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Eating Disorders Common in People With Type 1 Diabetes
  • Posted May 9, 2024

Eating Disorders Common in People With Type 1 Diabetes

One in every four people age 16 or older with type 1 diabetes may be struggling with an eating disorder, a new review of data on the subject finds.

Type 1 diabetes is an autoimmune disorder in which the body attacks its own insulin-producing cells in the pancreas, making a person reliant on injected insulin. About 5% of diabetes cases are type 1.

The new study was led by doctoral student researcher Pia Niemelä of the University of Eastern Finland. Her team looked at data from 45 studies involving nearly 11,600 people with type 1 diabetes.

They found that over 2,500 patients -- almost 1 in every 4 -- also exhibited symptoms of an eating disorder.

That's not overly surprising, the Finnish team said, since weight gain is a concern for many people with type 1 diabetes. People with the illness can exhibit symptoms like binge eating or cutting back on food intake, but some also practice a form of disordered eating called "insulin omission."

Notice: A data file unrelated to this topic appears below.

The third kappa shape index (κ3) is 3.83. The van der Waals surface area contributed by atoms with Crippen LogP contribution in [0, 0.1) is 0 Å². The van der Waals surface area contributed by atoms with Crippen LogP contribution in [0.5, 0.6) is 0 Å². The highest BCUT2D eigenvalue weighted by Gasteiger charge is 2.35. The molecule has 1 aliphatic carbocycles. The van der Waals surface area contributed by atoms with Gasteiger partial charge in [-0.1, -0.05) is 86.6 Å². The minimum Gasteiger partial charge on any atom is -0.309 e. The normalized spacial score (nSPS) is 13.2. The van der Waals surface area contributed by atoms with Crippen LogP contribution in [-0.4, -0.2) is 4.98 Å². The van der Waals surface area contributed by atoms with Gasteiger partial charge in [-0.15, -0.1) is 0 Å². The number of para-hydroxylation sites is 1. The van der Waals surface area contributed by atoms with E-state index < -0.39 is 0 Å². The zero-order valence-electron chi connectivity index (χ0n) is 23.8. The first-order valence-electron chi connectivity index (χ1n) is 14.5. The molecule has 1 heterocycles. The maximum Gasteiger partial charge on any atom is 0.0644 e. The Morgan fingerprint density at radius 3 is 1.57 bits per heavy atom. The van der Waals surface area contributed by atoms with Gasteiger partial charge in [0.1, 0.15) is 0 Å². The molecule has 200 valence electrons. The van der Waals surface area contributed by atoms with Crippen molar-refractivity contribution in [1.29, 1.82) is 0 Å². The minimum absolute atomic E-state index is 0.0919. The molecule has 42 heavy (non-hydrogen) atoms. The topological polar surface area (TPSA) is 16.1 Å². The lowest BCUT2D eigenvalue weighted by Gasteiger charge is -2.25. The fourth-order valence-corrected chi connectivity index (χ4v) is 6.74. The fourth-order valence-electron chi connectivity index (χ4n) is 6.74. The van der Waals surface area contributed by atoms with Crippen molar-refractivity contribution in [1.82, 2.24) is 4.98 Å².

This practice -- skipping insulin doses -- is thought to discourage weight gain, but it can be very unhealthy.

"Intentional skipping or restriction of insulin doses will lead to weight loss, but this also maintains high blood glucose, throwing the management of diabetes off balance,"Niemelä said in a university news release.

The study found that women with type 1 diabetes were more prone to eating disorders than men, but age didn't seem to matter.

"Eating disorder symptoms are often thought to affect adolescents and young adults," Niemelä said. "However, our meta-analysis shows that adults, too, suffer from eating disorder symptoms, which is why it is important to learn to identify patients with eating disorders."

She stressed that developing an eating disorder can encourage complications and worsening illness in people with type 1 diabetes. Certain screening methods can help doctors pick up signs of eating disorders in patients, however.

The study was published in the April issue of Eating Disorders.

More information

Find out more about connections between type 1 diabetes and eating disorders at JDRF.

SOURCE: University of Eastern Finland, news release, May 8, 2024

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